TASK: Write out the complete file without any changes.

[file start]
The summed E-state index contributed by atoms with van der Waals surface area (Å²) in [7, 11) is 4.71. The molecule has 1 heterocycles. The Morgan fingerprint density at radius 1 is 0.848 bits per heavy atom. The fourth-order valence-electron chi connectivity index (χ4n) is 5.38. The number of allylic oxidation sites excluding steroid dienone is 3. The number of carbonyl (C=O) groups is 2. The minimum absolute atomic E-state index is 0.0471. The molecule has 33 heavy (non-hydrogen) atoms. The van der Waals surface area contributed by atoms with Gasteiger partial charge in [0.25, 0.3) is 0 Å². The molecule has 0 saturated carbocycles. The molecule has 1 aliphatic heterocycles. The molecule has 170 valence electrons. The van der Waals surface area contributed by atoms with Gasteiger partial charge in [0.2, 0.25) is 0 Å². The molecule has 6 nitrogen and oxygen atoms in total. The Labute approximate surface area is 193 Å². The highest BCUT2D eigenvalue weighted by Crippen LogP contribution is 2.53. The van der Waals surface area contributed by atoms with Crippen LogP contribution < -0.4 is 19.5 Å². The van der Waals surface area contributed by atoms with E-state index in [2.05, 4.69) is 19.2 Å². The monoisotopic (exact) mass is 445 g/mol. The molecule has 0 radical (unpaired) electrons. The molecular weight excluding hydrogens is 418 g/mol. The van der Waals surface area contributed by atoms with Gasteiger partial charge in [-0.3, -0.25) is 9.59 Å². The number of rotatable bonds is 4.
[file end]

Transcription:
The summed E-state index contributed by atoms with van der Waals surface area (Å²) in [7, 11) is 4.71. The molecule has 1 heterocycles. The Morgan fingerprint density at radius 1 is 0.848 bits per heavy atom. The fourth-order valence-electron chi connectivity index (χ4n) is 5.38. The number of allylic oxidation sites excluding steroid dienone is 3. The number of carbonyl (C=O) groups is 2. The minimum absolute atomic E-state index is 0.0471. The molecule has 33 heavy (non-hydrogen) atoms. The van der Waals surface area contributed by atoms with Gasteiger partial charge in [0.25, 0.3) is 0 Å². The molecule has 0 saturated carbocycles. The molecule has 1 aliphatic heterocycles. The molecule has 170 valence electrons. The van der Waals surface area contributed by atoms with Gasteiger partial charge in [0.2, 0.25) is 0 Å². The molecule has 6 nitrogen and oxygen atoms in total. The Labute approximate surface area is 193 Å². The highest BCUT2D eigenvalue weighted by Crippen LogP contribution is 2.53. The van der Waals surface area contributed by atoms with Crippen LogP contribution < -0.4 is 19.5 Å². The van der Waals surface area contributed by atoms with E-state index in [2.05, 4.69) is 19.2 Å². The monoisotopic (exact) mass is 445 g/mol. The molecule has 0 radical (unpaired) electrons. The molecular weight excluding hydrogens is 418 g/mol. The van der Waals surface area contributed by atoms with Gasteiger partial charge in [-0.3, -0.25) is 9.59 Å². The number of rotatable bonds is 4.